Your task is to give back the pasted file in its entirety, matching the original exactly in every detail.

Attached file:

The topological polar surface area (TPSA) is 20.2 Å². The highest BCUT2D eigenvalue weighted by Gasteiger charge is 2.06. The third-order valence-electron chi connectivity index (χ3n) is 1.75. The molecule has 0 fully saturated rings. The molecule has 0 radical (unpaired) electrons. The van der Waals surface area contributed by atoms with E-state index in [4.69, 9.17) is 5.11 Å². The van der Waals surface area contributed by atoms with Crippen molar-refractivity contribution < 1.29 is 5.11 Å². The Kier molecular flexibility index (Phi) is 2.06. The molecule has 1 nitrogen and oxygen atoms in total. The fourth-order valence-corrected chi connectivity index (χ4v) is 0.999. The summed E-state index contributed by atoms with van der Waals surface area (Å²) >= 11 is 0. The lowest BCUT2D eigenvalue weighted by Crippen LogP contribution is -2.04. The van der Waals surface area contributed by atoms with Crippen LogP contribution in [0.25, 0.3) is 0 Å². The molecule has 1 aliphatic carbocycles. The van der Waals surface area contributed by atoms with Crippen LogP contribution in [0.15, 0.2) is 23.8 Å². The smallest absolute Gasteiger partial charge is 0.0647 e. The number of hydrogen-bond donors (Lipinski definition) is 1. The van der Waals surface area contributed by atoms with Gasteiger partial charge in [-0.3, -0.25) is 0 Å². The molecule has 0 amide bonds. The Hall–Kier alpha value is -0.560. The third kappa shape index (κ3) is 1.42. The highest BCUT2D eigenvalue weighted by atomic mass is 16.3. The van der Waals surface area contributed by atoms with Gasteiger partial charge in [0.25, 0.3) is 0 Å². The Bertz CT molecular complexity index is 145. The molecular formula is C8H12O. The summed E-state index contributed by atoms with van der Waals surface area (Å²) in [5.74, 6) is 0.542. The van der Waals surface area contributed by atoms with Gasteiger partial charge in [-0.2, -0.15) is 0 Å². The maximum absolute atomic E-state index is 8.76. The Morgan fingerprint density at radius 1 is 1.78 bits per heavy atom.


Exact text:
The topological polar surface area (TPSA) is 20.2 Å². The highest BCUT2D eigenvalue weighted by Gasteiger charge is 2.06. The third-order valence-electron chi connectivity index (χ3n) is 1.75. The molecule has 0 fully saturated rings. The molecule has 0 radical (unpaired) electrons. The van der Waals surface area contributed by atoms with E-state index in [4.69, 9.17) is 5.11 Å². The van der Waals surface area contributed by atoms with Crippen molar-refractivity contribution < 1.29 is 5.11 Å². The Kier molecular flexibility index (Phi) is 2.06. The molecule has 1 nitrogen and oxygen atoms in total. The fourth-order valence-corrected chi connectivity index (χ4v) is 0.999. The summed E-state index contributed by atoms with van der Waals surface area (Å²) >= 11 is 0. The lowest BCUT2D eigenvalue weighted by Crippen LogP contribution is -2.04. The van der Waals surface area contributed by atoms with Crippen LogP contribution in [0.25, 0.3) is 0 Å². The molecule has 1 aliphatic carbocycles. The van der Waals surface area contributed by atoms with Crippen LogP contribution in [0.15, 0.2) is 23.8 Å². The smallest absolute Gasteiger partial charge is 0.0647 e. The number of hydrogen-bond donors (Lipinski definition) is 1. The van der Waals surface area contributed by atoms with Gasteiger partial charge in [-0.3, -0.25) is 0 Å². The molecule has 0 amide bonds. The Hall–Kier alpha value is -0.560. The third kappa shape index (κ3) is 1.42. The highest BCUT2D eigenvalue weighted by atomic mass is 16.3. The van der Waals surface area contributed by atoms with Gasteiger partial charge in [0.25, 0.3) is 0 Å². The Bertz CT molecular complexity index is 145. The molecular formula is C8H12O. The summed E-state index contributed by atoms with van der Waals surface area (Å²) in [5.74, 6) is 0.542. The van der Waals surface area contributed by atoms with Gasteiger partial charge in [-0.2, -0.15) is 0 Å². The maximum absolute atomic E-state index is 8.76. The Morgan fingerprint density at radius 1 is 1.78 bits per heavy atom.